Photo via Long Room.com
Tributes poured in from around the football world Wednesday for Aaron Feis, an assistant football coach at Marjory Stoneman Douglas High School in Parkland, Florida. Feis "selflessly shielded students" from the gunman on Tuesday, and was one of 17 people killed as a result of Wednesday's shooting at the school.
Feis, 37, leaves behind a wife and daughter.
The Douglas football program announced Feis' passing on its Twitter page.
Feis was an offensive lineman at Douglas from 1995-98, and returned to work at the school in 2002. Douglas head coach Willis May told David Furones of the Sun Sentinel that he heard Feis on the school's walkie-talkie system during the shooting, after someone asked if the loud bangs were fireworks.
“I heard Aaron say, ‘No, that is not firecrackers,’ ” May said. “That’s the last I heard of him.”
When the attack ended, May spoke with a student who told him Feis “jumped between her and the shooter, to push her out through a door and out of the line of fire,” the Sun Sentinel said.
Earlier in the day, Douglas junior lineman Charlie Rothkopf tweeted a picture of Feis with the text: “Can everyone please take a second to pray for my coach today he took several bullets covering other students at Douglas.”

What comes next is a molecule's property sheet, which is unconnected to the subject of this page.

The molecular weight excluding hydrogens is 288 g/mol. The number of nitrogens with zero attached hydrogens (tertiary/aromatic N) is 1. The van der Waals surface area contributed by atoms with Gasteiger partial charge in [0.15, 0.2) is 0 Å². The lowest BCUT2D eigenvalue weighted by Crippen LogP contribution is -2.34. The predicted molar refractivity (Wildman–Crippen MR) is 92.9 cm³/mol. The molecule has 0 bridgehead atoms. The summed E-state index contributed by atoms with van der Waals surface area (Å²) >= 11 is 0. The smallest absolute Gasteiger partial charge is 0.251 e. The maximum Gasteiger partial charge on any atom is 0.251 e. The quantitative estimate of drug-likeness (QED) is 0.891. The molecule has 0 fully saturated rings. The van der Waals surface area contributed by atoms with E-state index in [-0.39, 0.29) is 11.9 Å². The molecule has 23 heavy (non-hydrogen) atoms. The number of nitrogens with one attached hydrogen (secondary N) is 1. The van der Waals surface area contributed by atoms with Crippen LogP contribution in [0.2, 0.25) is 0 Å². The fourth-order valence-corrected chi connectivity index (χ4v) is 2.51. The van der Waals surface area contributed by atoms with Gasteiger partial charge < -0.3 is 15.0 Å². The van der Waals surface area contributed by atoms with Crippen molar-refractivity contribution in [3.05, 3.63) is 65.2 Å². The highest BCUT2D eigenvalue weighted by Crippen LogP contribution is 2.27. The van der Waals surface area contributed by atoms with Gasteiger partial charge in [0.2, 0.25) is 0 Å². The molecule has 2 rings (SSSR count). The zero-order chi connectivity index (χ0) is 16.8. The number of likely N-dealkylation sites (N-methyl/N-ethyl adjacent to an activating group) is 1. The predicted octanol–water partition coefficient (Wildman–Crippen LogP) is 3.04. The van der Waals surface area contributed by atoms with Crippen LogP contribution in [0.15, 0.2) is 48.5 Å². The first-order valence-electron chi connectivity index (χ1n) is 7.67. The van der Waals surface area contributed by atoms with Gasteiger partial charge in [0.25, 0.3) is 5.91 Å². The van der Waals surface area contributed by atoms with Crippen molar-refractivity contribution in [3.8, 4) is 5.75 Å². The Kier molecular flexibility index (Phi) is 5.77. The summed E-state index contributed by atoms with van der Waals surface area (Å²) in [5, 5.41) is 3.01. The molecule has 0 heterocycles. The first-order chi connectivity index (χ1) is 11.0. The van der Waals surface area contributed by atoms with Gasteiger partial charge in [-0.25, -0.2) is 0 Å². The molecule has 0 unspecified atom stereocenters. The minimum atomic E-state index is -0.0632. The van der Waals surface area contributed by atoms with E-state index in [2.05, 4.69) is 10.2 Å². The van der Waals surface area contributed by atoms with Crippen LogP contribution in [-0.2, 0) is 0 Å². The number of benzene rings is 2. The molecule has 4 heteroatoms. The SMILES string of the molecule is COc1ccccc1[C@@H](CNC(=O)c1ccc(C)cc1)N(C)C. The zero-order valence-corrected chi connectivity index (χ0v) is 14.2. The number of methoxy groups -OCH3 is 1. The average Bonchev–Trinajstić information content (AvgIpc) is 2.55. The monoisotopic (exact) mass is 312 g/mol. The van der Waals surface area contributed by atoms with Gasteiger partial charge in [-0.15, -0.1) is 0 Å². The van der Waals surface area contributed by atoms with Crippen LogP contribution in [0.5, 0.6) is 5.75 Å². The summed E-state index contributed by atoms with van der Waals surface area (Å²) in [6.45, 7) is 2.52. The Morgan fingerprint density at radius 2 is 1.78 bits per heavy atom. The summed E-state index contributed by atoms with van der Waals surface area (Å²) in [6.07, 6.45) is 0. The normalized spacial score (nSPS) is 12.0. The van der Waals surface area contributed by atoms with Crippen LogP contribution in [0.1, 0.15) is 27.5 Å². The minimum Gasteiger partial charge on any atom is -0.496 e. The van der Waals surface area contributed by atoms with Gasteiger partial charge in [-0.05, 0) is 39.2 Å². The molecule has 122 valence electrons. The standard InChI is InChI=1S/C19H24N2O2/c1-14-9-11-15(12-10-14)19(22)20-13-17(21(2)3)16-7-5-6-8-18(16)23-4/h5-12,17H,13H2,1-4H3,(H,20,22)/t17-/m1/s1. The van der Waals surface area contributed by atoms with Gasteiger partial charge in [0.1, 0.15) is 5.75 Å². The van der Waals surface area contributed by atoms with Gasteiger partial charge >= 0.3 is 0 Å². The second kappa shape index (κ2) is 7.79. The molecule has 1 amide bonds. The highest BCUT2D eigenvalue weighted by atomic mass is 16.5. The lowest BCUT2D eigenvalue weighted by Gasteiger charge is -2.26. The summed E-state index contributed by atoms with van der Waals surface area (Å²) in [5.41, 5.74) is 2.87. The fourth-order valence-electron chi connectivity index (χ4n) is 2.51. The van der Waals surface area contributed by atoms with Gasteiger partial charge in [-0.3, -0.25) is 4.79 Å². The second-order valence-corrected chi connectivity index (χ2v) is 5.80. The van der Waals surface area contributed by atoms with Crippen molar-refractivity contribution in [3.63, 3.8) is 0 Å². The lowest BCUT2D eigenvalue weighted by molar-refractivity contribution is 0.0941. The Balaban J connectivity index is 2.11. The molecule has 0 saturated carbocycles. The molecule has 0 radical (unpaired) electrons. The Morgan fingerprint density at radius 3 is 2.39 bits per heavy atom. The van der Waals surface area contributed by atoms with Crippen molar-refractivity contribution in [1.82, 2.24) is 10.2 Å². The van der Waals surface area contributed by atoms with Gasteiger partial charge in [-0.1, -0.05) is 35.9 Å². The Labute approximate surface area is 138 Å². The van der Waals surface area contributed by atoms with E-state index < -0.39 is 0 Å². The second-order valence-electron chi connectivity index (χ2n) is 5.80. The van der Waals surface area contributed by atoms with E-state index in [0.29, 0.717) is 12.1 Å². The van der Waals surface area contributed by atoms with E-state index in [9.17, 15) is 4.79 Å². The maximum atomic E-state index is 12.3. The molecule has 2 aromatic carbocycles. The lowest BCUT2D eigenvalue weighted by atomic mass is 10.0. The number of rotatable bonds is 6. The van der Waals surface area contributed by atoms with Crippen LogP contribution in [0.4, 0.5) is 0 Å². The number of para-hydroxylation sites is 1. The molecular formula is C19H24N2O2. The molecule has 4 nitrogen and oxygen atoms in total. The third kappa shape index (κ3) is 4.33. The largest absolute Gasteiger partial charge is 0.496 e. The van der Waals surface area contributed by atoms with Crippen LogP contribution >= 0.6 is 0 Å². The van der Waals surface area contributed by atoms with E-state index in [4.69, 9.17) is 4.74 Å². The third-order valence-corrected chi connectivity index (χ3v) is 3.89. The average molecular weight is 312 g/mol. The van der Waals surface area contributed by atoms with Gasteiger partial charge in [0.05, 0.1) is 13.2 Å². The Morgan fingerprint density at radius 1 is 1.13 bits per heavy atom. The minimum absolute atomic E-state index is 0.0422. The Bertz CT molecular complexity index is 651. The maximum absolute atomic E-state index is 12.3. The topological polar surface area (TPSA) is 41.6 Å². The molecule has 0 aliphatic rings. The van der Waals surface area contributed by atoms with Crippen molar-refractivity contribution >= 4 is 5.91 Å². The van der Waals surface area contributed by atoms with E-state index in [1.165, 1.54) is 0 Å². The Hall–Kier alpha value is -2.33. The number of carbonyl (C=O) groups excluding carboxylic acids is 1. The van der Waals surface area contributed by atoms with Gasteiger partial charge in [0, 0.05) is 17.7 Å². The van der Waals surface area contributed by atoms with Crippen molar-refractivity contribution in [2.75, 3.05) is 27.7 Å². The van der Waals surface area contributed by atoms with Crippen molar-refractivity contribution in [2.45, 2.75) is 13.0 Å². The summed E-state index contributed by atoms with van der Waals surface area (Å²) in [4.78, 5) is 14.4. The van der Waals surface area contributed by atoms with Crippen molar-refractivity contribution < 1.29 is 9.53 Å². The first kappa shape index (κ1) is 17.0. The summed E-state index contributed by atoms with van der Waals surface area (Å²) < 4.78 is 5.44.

May, who was in his office with with four players and two coaches from Nichols College, described Feis.
“Big ol’ teddy bear,” he said. “Hardcore – he coached hard. Real good line. He did a great job with the [offensive] line. He took pride with working with those guys. Loyalty – I trusted him. He had my back. He worked hard. Just a good man. Loved his family. Loved his brother – just an excellent family man.”
Added Douglas lineman Gage Gaynor, “He was a great guy. Everyone loved him. Shame he had to go like this. Always gave his all to making us better. Definitely learned a lot from him.”
Feis served as the school’s JV coach for eight years, played a role in football operations and was the team’s college recruiting coordinator.
Since the shooting, messages honoring Feis have come in from across the country, from coaches, athletes, media and others.